Tax evasion is the placing of a private company's assets in a "tax haven" to avoid paying taxes. The sound of the name alone implies this is an illegal practice.
For years, exorbitant taxation rates established by the American government have given corporations an incentive to hide vast amounts of money in tax havens. The U.S. has some of the highest taxes imposed on businesses found anywhere in the world.
The two most popular destinations for would-be tax-evaders have been various Caribbean islands and especially Switzerland.
The use of tax havens has gradually lost favor, however. Instead, companies have chosen to use tax inversions. These are tactics wherein a different country is listed as the home nation for a corporation's tax purposes.
Over time, Congress has passed laws that make it harder for companies to take advantage of these kinds of tax arrangements. Major corporations have been using tax inversions in the United States for at least 20 years, but only on an infrequent basis. Last year, Burger King (moved to Canada) was one noteworthy case. President Obama has been critical of tax inversions and says it is an unfair practice.
Most state governments agree. (The collection of taxes is the lifeblood of any government.) According to the BBC,
"Yesterday, 31 countries signed an international agreement designed to stop multinational companies using complex tax arrangements to avoid paying corporate tax. The agreement, signed at the Organisation of Economic Cooperation and Development in Paris, will mean that those countries all share tax information. Under its terms, multi-national companies will have to tell the country they operate in what they make in that nation and how much tax they pay. Critics say the deal doesn't go far enough, and that such information should be made public, rather than held confidentially by the tax authorities."
We have seen organized efforts to squash such tax evasion methods. It is getting harder, though. Many of the offenders are high-tech companies that carry out their business through the Internet. The newest targets of this tax campaign are the two juggernauts of the computer technology industry: Google (now known as "Alphabet Inc.") and Apple Inc.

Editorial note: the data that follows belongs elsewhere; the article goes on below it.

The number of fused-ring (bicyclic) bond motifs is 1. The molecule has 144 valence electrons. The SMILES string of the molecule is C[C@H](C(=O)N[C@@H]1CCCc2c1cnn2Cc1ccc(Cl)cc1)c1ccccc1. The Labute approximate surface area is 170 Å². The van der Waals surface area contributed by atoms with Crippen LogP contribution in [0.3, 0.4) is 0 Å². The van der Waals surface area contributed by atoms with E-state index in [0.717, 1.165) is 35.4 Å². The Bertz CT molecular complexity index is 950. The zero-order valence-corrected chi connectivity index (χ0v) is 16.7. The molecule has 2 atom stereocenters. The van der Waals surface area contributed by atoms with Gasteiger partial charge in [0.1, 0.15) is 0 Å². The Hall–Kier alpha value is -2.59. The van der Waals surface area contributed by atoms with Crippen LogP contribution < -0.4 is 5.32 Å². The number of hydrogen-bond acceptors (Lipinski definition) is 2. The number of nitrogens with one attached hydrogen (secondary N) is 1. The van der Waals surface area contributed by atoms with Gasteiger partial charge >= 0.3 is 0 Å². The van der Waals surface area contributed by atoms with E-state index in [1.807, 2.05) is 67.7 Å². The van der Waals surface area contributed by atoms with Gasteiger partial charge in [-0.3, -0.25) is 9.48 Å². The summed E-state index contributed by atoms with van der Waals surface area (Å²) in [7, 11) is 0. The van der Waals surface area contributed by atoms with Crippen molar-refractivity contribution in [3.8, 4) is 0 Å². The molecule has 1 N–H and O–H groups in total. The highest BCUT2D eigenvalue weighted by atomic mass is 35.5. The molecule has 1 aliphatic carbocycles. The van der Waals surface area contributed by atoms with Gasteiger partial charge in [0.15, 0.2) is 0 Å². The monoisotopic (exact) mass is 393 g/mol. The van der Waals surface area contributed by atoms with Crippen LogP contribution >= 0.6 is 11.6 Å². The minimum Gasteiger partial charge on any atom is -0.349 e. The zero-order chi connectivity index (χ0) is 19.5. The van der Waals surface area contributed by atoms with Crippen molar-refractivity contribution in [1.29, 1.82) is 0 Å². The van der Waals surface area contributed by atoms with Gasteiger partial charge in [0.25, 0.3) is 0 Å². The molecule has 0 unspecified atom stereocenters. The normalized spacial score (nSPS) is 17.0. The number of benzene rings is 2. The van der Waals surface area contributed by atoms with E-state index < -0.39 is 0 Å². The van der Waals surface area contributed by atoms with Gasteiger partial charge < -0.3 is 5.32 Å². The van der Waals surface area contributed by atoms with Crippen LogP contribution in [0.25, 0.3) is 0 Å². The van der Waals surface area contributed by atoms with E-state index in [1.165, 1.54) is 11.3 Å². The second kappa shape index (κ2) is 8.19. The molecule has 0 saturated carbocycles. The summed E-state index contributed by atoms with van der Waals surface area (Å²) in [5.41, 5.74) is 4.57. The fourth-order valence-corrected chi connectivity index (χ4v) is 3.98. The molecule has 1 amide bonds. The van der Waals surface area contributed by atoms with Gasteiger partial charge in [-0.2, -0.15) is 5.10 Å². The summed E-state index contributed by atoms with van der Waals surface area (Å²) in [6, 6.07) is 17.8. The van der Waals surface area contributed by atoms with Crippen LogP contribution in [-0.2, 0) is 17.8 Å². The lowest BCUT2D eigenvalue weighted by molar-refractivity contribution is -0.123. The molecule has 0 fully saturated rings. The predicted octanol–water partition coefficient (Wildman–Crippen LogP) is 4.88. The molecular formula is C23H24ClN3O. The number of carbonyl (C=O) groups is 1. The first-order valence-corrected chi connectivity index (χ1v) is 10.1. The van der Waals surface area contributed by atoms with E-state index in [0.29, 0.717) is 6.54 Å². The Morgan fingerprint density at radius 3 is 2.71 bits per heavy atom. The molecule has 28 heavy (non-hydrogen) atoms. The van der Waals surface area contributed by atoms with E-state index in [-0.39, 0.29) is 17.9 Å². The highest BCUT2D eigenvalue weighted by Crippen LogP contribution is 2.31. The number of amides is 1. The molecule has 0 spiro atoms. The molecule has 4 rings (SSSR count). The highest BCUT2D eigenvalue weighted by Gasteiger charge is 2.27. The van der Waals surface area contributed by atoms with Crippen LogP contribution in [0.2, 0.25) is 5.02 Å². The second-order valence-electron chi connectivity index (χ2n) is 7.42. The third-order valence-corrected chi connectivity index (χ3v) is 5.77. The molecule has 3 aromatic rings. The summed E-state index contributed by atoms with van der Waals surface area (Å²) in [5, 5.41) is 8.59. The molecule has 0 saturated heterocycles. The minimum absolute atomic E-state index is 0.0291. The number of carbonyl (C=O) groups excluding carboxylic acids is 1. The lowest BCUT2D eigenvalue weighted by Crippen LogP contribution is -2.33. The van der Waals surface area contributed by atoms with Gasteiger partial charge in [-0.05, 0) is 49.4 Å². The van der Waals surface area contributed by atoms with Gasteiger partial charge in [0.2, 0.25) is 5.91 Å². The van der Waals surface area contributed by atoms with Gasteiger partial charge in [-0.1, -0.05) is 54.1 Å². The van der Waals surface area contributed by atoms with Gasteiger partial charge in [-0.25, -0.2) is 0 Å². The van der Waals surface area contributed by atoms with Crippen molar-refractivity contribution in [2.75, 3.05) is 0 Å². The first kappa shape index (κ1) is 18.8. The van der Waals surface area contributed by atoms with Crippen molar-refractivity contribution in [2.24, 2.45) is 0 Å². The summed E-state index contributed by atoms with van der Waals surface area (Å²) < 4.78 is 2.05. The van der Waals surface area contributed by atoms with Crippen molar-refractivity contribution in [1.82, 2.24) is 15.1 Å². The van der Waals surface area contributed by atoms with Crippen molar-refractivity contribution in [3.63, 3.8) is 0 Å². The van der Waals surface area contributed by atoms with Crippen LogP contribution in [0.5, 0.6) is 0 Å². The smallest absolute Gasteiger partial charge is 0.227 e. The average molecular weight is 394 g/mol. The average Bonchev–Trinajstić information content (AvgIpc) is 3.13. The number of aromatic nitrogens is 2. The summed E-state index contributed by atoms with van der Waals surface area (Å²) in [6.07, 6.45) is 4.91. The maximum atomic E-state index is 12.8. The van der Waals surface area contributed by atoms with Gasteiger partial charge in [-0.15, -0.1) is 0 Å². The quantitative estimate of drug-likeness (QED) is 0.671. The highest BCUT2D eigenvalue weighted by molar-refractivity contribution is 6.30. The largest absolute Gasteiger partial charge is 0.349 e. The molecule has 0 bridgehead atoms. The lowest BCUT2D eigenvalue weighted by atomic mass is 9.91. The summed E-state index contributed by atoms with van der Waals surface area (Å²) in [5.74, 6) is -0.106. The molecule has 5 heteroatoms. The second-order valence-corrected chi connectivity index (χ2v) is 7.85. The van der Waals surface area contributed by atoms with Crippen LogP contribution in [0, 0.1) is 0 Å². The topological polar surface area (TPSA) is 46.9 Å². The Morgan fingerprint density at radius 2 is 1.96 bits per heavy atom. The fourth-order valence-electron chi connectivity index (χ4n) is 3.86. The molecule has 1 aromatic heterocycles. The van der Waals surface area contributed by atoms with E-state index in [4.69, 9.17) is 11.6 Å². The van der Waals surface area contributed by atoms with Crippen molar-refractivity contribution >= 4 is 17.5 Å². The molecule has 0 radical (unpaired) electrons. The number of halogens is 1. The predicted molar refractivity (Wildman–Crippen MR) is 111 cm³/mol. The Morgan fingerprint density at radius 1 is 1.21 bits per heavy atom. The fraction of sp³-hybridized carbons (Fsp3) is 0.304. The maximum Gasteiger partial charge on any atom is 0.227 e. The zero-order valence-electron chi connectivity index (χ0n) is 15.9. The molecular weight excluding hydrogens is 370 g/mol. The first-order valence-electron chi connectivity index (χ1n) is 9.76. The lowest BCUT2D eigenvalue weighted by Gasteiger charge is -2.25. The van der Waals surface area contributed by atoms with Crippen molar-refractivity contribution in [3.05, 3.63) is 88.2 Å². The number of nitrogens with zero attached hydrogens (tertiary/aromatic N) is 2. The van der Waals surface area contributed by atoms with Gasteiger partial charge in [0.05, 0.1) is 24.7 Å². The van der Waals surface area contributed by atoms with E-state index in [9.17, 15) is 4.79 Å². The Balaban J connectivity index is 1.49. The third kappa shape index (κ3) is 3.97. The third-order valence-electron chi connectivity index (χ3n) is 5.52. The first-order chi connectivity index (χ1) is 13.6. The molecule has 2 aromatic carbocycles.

Somebody Google "Avoiding Taxes"
Google (NYSE:GOOG) went into defensive mode when a member of the Scottish National Party (SNP) complained to authorities in Europe that the government of the U.K was offering a tax arrangement (£130 million) to the company that was too friendly. Yet, Google actually made £24 billion in revenue from the U.K. over the last ten years. (It didn't pay any taxes over that time.) Under current corporate laws, that means Google's tax liability should be far higher.
This was the impetus that prompted authorities in Italy to bring similar claims of tax avoidance against Google. Italy in particular alleges that Google's €2.2 million in paid taxes during 2014 are only a fraction of what it owes. Authorities allege that Google's Italian division used a tax inversion to claim it was headquartered in Ireland, and thus pay much less in taxes.
Apple Faces Similar Accusations
Just a month before Google came under fire, Apple Inc. (NASDAQ:AAPL) was also flagged by European authorities for not paying sufficient taxes in 2013. Apple was accused of failing to report its full revenues of €1 billion ($1.3 billion) for the year. This also led to the discovery that the company had not paid its fair share of taxes during the previous six years, either. Apple settled with Italian tax authorities for €318 million.
These cases with Google and Apple have been the impetus for the European Commission to evaluate how foreign corporations that have locations within Europe should be taxed.
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